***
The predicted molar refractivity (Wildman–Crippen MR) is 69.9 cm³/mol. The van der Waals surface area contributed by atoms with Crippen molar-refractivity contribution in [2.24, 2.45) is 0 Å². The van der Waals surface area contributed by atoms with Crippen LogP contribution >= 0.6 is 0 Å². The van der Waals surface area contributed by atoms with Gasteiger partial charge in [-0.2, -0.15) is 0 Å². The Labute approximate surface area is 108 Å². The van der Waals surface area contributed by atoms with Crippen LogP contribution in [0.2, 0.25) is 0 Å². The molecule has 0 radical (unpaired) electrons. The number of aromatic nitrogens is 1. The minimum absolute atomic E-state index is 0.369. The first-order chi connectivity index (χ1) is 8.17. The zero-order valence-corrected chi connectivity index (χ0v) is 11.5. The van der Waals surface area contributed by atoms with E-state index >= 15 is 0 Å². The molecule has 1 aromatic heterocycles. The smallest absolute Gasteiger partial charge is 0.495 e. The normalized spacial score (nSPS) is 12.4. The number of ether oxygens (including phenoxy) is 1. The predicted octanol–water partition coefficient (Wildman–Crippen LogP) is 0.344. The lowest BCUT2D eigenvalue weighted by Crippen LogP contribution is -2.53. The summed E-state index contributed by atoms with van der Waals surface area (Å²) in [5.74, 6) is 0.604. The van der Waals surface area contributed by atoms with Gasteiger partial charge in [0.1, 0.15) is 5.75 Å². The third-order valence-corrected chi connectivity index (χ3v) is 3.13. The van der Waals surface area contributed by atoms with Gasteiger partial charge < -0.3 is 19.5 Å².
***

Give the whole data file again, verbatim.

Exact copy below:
The predicted molar refractivity (Wildman–Crippen MR) is 69.9 cm³/mol. The van der Waals surface area contributed by atoms with Crippen molar-refractivity contribution in [2.24, 2.45) is 0 Å². The van der Waals surface area contributed by atoms with Crippen LogP contribution >= 0.6 is 0 Å². The van der Waals surface area contributed by atoms with Gasteiger partial charge in [-0.2, -0.15) is 0 Å². The Labute approximate surface area is 108 Å². The van der Waals surface area contributed by atoms with Crippen LogP contribution in [0.2, 0.25) is 0 Å². The molecule has 0 radical (unpaired) electrons. The number of aromatic nitrogens is 1. The minimum absolute atomic E-state index is 0.369. The first-order chi connectivity index (χ1) is 8.17. The zero-order valence-corrected chi connectivity index (χ0v) is 11.5. The van der Waals surface area contributed by atoms with E-state index >= 15 is 0 Å². The molecule has 1 aromatic heterocycles. The smallest absolute Gasteiger partial charge is 0.495 e. The normalized spacial score (nSPS) is 12.4. The number of ether oxygens (including phenoxy) is 1. The predicted octanol–water partition coefficient (Wildman–Crippen LogP) is 0.344. The lowest BCUT2D eigenvalue weighted by Crippen LogP contribution is -2.53. The summed E-state index contributed by atoms with van der Waals surface area (Å²) in [5.74, 6) is 0.604. The van der Waals surface area contributed by atoms with Gasteiger partial charge in [0.1, 0.15) is 5.75 Å². The third-order valence-corrected chi connectivity index (χ3v) is 3.13. The van der Waals surface area contributed by atoms with Gasteiger partial charge < -0.3 is 19.5 Å².